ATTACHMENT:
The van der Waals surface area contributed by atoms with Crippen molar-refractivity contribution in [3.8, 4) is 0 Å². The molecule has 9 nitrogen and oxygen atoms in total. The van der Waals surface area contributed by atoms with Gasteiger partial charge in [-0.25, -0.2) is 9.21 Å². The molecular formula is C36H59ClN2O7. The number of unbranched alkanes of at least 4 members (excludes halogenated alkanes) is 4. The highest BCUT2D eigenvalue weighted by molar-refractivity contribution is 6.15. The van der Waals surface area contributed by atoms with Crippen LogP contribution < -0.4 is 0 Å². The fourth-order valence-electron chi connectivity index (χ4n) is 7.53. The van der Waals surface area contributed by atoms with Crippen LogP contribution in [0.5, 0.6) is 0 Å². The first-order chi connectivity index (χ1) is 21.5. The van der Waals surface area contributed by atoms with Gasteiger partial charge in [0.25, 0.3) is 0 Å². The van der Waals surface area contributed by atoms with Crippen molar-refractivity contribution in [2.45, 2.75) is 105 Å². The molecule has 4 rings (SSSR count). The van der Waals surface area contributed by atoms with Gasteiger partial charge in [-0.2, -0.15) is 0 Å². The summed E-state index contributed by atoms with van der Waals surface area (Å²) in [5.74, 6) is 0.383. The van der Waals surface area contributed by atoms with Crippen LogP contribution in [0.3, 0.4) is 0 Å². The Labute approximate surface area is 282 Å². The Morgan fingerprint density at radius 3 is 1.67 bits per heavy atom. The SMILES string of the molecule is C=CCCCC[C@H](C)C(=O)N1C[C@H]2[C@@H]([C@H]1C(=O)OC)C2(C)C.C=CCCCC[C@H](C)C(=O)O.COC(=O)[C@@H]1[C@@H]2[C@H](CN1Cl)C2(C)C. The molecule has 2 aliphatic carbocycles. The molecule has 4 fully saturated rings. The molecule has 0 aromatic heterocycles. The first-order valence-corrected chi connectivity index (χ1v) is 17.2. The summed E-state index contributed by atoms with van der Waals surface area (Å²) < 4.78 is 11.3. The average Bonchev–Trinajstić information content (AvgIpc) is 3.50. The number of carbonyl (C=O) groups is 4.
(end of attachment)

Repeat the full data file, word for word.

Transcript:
The van der Waals surface area contributed by atoms with Crippen molar-refractivity contribution in [3.8, 4) is 0 Å². The molecule has 9 nitrogen and oxygen atoms in total. The van der Waals surface area contributed by atoms with Gasteiger partial charge in [-0.25, -0.2) is 9.21 Å². The molecular formula is C36H59ClN2O7. The number of unbranched alkanes of at least 4 members (excludes halogenated alkanes) is 4. The highest BCUT2D eigenvalue weighted by molar-refractivity contribution is 6.15. The van der Waals surface area contributed by atoms with Crippen LogP contribution < -0.4 is 0 Å². The fourth-order valence-electron chi connectivity index (χ4n) is 7.53. The van der Waals surface area contributed by atoms with Crippen LogP contribution in [0.5, 0.6) is 0 Å². The first-order chi connectivity index (χ1) is 21.5. The van der Waals surface area contributed by atoms with Gasteiger partial charge in [0.25, 0.3) is 0 Å². The van der Waals surface area contributed by atoms with Crippen molar-refractivity contribution in [2.45, 2.75) is 105 Å². The molecule has 4 rings (SSSR count). The van der Waals surface area contributed by atoms with Gasteiger partial charge in [-0.2, -0.15) is 0 Å². The summed E-state index contributed by atoms with van der Waals surface area (Å²) in [5.74, 6) is 0.383. The van der Waals surface area contributed by atoms with Crippen LogP contribution in [0.3, 0.4) is 0 Å². The Labute approximate surface area is 282 Å². The Morgan fingerprint density at radius 3 is 1.67 bits per heavy atom. The SMILES string of the molecule is C=CCCCC[C@H](C)C(=O)N1C[C@H]2[C@@H]([C@H]1C(=O)OC)C2(C)C.C=CCCCC[C@H](C)C(=O)O.COC(=O)[C@@H]1[C@@H]2[C@H](CN1Cl)C2(C)C. The molecule has 2 aliphatic carbocycles. The molecule has 4 fully saturated rings. The molecule has 0 aromatic heterocycles. The first-order valence-corrected chi connectivity index (χ1v) is 17.2. The summed E-state index contributed by atoms with van der Waals surface area (Å²) < 4.78 is 11.3. The average Bonchev–Trinajstić information content (AvgIpc) is 3.50. The number of carbonyl (C=O) groups is 4.